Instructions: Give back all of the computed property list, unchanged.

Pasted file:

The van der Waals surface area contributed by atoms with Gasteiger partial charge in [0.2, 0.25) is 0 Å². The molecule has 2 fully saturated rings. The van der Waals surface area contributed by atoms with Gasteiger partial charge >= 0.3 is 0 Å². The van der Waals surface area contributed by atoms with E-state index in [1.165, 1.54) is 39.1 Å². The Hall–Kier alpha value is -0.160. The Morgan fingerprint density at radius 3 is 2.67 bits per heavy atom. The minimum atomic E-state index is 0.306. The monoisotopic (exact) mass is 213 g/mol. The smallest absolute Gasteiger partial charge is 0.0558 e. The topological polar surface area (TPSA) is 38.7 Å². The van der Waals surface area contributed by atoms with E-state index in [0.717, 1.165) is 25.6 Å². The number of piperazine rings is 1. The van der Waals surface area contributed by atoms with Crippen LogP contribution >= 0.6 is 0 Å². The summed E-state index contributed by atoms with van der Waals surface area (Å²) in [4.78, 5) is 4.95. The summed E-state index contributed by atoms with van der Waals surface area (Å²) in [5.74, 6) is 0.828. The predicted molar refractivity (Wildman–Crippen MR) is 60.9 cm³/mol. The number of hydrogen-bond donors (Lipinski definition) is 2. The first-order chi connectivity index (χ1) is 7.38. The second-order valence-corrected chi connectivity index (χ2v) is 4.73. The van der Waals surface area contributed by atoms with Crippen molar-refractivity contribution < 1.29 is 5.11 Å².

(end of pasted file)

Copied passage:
The van der Waals surface area contributed by atoms with Gasteiger partial charge in [0.2, 0.25) is 0 Å². The molecule has 2 fully saturated rings. The van der Waals surface area contributed by atoms with Gasteiger partial charge >= 0.3 is 0 Å². The van der Waals surface area contributed by atoms with E-state index in [1.165, 1.54) is 39.1 Å². The Hall–Kier alpha value is -0.160. The Morgan fingerprint density at radius 3 is 2.67 bits per heavy atom. The minimum atomic E-state index is 0.306. The monoisotopic (exact) mass is 213 g/mol. The smallest absolute Gasteiger partial charge is 0.0558 e. The topological polar surface area (TPSA) is 38.7 Å². The van der Waals surface area contributed by atoms with E-state index in [0.717, 1.165) is 25.6 Å². The number of piperazine rings is 1. The van der Waals surface area contributed by atoms with Crippen LogP contribution >= 0.6 is 0 Å². The summed E-state index contributed by atoms with van der Waals surface area (Å²) in [4.78, 5) is 4.95. The summed E-state index contributed by atoms with van der Waals surface area (Å²) in [5.74, 6) is 0.828. The predicted molar refractivity (Wildman–Crippen MR) is 60.9 cm³/mol. The number of hydrogen-bond donors (Lipinski definition) is 2. The first-order chi connectivity index (χ1) is 7.38. The second-order valence-corrected chi connectivity index (χ2v) is 4.73. The van der Waals surface area contributed by atoms with Crippen molar-refractivity contribution < 1.29 is 5.11 Å².